vmax=kmXvmax=kmX size 12{v rSub { size 8{"max"} } = sqrt { { {k} over {m} } } X} {}

16.6 Uniform Circular Motion and Simple Harmonic Motion

A projection of uniform circular motion undergoes simple harmonic oscillation.

16.7 Damped Harmonic Motion

  • Damped harmonic oscillators have non-conservative forces that dissipate their energy.
  • Critical damping returns the system to equilibrium as fast as possible without overshooting.
  • An underdamped system will oscillate through the equilibrium position.
  • An overdamped system moves more slowly toward equilibrium than one that is critically damped.

16.8 Forced Oscillations and Resonance

  • A system’s natural frequency is the frequency at which the system will oscillate if not affected by driving or damping forces.
  • A periodic force driving a harmonic oscillator at its natural frequency produces resonance. The system is said to resonate.
  • The less damping a system has, the higher the amplitude of the forced oscillations near resonance. The more damping a system has, the broader response it has to varying driving frequencies.

16.9 Waves

  • A wave is a disturbance that moves from the point of creation with a wave velocity vwvw size 12{v rSub { size 8{w} } } {}.
  • A wave has a wavelength λλ size 12{λ} {}, which is the distance between adjacent identical parts of the wave.
  • Wave velocity and wavelength are related to the wave’s frequency and period by vw=λTvw=λT size 12{v size 8{w}= { {λ} over {T} } } {} or vw=.vw=. size 12{v size 8{w}=fλ} {}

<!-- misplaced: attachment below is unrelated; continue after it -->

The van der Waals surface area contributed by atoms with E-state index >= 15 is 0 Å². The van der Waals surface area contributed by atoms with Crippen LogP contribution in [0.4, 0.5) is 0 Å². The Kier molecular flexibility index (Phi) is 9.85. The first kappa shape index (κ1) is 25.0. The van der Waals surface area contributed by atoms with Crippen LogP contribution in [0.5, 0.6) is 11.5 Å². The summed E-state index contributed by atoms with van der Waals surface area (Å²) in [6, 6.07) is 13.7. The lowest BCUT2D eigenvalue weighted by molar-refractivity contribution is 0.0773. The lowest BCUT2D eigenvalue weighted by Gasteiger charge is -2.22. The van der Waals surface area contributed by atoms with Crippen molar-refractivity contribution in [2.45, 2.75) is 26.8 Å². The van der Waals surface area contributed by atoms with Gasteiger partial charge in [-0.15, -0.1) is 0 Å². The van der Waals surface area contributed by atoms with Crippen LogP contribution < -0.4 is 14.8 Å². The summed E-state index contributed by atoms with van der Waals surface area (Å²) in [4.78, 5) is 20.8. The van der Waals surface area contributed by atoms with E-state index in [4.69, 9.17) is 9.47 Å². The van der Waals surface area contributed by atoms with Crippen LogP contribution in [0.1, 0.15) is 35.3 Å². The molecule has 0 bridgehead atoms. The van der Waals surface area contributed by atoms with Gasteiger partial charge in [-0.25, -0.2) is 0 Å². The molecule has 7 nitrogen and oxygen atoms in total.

• A transverse wave has a disturbance perpendicular to its direction of propagation, whereas a longitudinal wave has a disturbance parallel to its direction of propagation.

16.10 Superposition and Interference

  • Superposition is the combination of two waves at the same location.
  • Constructive interference occurs when two identical waves are superimposed in phase.
  • Destructive interference occurs when two identical waves are superimposed exactly out of phase.
  • A standing wave is one in which two waves superimpose to produce a wave that varies in amplitude but does not propagate.
  • Nodes are points of no motion in standing waves.
  • An antinode is the location of maximum amplitude of a standing wave.
  • Waves on a string are resonant standing waves with a fundamental frequency and can occur at higher multiples of the fundamental, called overtones or harmonics.
  • Beats occur when waves of similar frequencies f1f1 size 12{f rSub { size 8{1} } } {} and f2f2 size 12{f rSub { size 8{2} } } {} are superimposed. The resulting amplitude oscillates with a beat frequency given by
    fB=f1f2.fB=f1f2. size 12{f rSub { size 8{B} } = lline f rSub { size 8{1} } - f rSub { size 8{2} } rline } {}

16.11 Energy in Waves: Intensity

Intensity is defined to be the power per unit area:

I=PAI=PA size 12{I= { {P} over {A} } } {} and has units of W/m2W/m2 size 12{"W/m" rSup { size 8{2} } } {}.